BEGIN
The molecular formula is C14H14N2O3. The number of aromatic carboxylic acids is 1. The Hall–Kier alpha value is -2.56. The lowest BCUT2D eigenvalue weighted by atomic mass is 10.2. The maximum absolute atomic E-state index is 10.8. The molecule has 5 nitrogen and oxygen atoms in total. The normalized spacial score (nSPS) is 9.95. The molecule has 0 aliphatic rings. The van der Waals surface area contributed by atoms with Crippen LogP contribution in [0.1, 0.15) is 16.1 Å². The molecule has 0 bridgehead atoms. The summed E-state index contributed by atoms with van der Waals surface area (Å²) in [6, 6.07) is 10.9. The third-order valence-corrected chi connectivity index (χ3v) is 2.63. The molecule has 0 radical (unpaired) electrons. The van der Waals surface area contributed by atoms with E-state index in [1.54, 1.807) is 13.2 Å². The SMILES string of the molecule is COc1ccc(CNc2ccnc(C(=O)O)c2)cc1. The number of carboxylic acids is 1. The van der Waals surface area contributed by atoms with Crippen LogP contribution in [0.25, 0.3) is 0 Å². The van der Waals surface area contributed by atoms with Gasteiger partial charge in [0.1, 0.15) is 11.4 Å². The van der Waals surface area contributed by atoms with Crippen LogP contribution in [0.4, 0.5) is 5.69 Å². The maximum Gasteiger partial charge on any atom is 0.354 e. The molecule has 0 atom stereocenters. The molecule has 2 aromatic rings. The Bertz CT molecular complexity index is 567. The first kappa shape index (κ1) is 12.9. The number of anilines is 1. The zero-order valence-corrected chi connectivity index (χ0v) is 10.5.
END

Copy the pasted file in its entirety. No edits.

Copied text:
The molecular formula is C14H14N2O3. The number of aromatic carboxylic acids is 1. The Hall–Kier alpha value is -2.56. The lowest BCUT2D eigenvalue weighted by atomic mass is 10.2. The maximum absolute atomic E-state index is 10.8. The molecule has 5 nitrogen and oxygen atoms in total. The normalized spacial score (nSPS) is 9.95. The molecule has 0 aliphatic rings. The van der Waals surface area contributed by atoms with Crippen LogP contribution in [0.1, 0.15) is 16.1 Å². The molecule has 0 bridgehead atoms. The summed E-state index contributed by atoms with van der Waals surface area (Å²) in [6, 6.07) is 10.9. The third-order valence-corrected chi connectivity index (χ3v) is 2.63. The molecule has 0 radical (unpaired) electrons. The van der Waals surface area contributed by atoms with E-state index in [1.54, 1.807) is 13.2 Å². The SMILES string of the molecule is COc1ccc(CNc2ccnc(C(=O)O)c2)cc1. The number of carboxylic acids is 1. The van der Waals surface area contributed by atoms with Crippen LogP contribution in [0.25, 0.3) is 0 Å². The van der Waals surface area contributed by atoms with Gasteiger partial charge in [0.1, 0.15) is 11.4 Å². The van der Waals surface area contributed by atoms with Crippen LogP contribution in [0.4, 0.5) is 5.69 Å². The maximum Gasteiger partial charge on any atom is 0.354 e. The molecule has 0 atom stereocenters. The molecule has 2 aromatic rings. The Bertz CT molecular complexity index is 567. The first kappa shape index (κ1) is 12.9. The number of anilines is 1. The zero-order valence-corrected chi connectivity index (χ0v) is 10.5.